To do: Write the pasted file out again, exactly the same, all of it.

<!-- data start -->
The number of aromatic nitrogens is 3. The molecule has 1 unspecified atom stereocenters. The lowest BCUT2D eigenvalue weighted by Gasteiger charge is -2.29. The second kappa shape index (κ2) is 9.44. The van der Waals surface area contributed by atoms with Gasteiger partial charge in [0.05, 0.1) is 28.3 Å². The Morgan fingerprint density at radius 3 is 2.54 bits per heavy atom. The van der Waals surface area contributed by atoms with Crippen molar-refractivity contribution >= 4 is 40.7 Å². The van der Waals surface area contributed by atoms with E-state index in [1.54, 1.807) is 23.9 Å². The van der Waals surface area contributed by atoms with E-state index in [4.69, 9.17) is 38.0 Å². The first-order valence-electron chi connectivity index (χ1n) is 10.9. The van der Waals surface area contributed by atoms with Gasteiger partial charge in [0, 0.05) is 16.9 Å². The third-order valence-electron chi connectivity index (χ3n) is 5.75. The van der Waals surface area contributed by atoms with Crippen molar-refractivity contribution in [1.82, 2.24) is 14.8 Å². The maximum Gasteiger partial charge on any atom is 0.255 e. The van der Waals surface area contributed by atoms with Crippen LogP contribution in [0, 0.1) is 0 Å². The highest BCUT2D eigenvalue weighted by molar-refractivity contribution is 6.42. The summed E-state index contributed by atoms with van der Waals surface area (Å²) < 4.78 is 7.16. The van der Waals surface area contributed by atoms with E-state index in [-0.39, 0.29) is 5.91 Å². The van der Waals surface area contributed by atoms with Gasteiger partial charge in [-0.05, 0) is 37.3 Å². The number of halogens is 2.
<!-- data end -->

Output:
The number of aromatic nitrogens is 3. The molecule has 1 unspecified atom stereocenters. The lowest BCUT2D eigenvalue weighted by Gasteiger charge is -2.29. The second kappa shape index (κ2) is 9.44. The van der Waals surface area contributed by atoms with Gasteiger partial charge in [0.05, 0.1) is 28.3 Å². The Morgan fingerprint density at radius 3 is 2.54 bits per heavy atom. The van der Waals surface area contributed by atoms with Crippen molar-refractivity contribution >= 4 is 40.7 Å². The van der Waals surface area contributed by atoms with E-state index in [1.54, 1.807) is 23.9 Å². The van der Waals surface area contributed by atoms with E-state index in [4.69, 9.17) is 38.0 Å². The first-order valence-electron chi connectivity index (χ1n) is 10.9. The van der Waals surface area contributed by atoms with Gasteiger partial charge in [0, 0.05) is 16.9 Å². The third-order valence-electron chi connectivity index (χ3n) is 5.75. The van der Waals surface area contributed by atoms with Crippen molar-refractivity contribution in [1.82, 2.24) is 14.8 Å². The maximum Gasteiger partial charge on any atom is 0.255 e. The van der Waals surface area contributed by atoms with Crippen LogP contribution in [0, 0.1) is 0 Å². The highest BCUT2D eigenvalue weighted by molar-refractivity contribution is 6.42. The summed E-state index contributed by atoms with van der Waals surface area (Å²) < 4.78 is 7.16. The van der Waals surface area contributed by atoms with E-state index in [-0.39, 0.29) is 5.91 Å². The van der Waals surface area contributed by atoms with Gasteiger partial charge in [-0.05, 0) is 37.3 Å². The number of halogens is 2.